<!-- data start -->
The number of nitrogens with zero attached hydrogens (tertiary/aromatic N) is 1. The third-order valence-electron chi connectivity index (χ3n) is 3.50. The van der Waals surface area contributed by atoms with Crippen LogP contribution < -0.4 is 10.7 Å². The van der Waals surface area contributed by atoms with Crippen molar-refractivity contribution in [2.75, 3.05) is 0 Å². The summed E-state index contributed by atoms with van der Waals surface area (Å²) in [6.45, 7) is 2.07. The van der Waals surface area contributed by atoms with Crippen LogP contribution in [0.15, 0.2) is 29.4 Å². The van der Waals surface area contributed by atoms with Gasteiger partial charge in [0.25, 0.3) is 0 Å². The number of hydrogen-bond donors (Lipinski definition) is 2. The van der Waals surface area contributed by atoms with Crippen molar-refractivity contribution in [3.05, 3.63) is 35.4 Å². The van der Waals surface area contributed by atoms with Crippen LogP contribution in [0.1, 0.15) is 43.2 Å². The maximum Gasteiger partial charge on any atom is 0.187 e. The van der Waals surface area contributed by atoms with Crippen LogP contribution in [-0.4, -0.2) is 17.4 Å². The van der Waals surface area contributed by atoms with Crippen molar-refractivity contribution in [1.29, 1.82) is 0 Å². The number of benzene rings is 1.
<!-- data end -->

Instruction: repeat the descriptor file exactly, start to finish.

The number of nitrogens with zero attached hydrogens (tertiary/aromatic N) is 1. The third-order valence-electron chi connectivity index (χ3n) is 3.50. The van der Waals surface area contributed by atoms with Crippen LogP contribution < -0.4 is 10.7 Å². The van der Waals surface area contributed by atoms with Crippen molar-refractivity contribution in [2.75, 3.05) is 0 Å². The summed E-state index contributed by atoms with van der Waals surface area (Å²) in [6.45, 7) is 2.07. The van der Waals surface area contributed by atoms with Crippen LogP contribution in [0.15, 0.2) is 29.4 Å². The van der Waals surface area contributed by atoms with Gasteiger partial charge in [0.25, 0.3) is 0 Å². The number of hydrogen-bond donors (Lipinski definition) is 2. The van der Waals surface area contributed by atoms with Crippen molar-refractivity contribution in [3.05, 3.63) is 35.4 Å². The van der Waals surface area contributed by atoms with Crippen LogP contribution in [0.1, 0.15) is 43.2 Å². The maximum Gasteiger partial charge on any atom is 0.187 e. The van der Waals surface area contributed by atoms with Crippen LogP contribution in [-0.4, -0.2) is 17.4 Å². The van der Waals surface area contributed by atoms with Crippen molar-refractivity contribution in [1.29, 1.82) is 0 Å². The number of benzene rings is 1.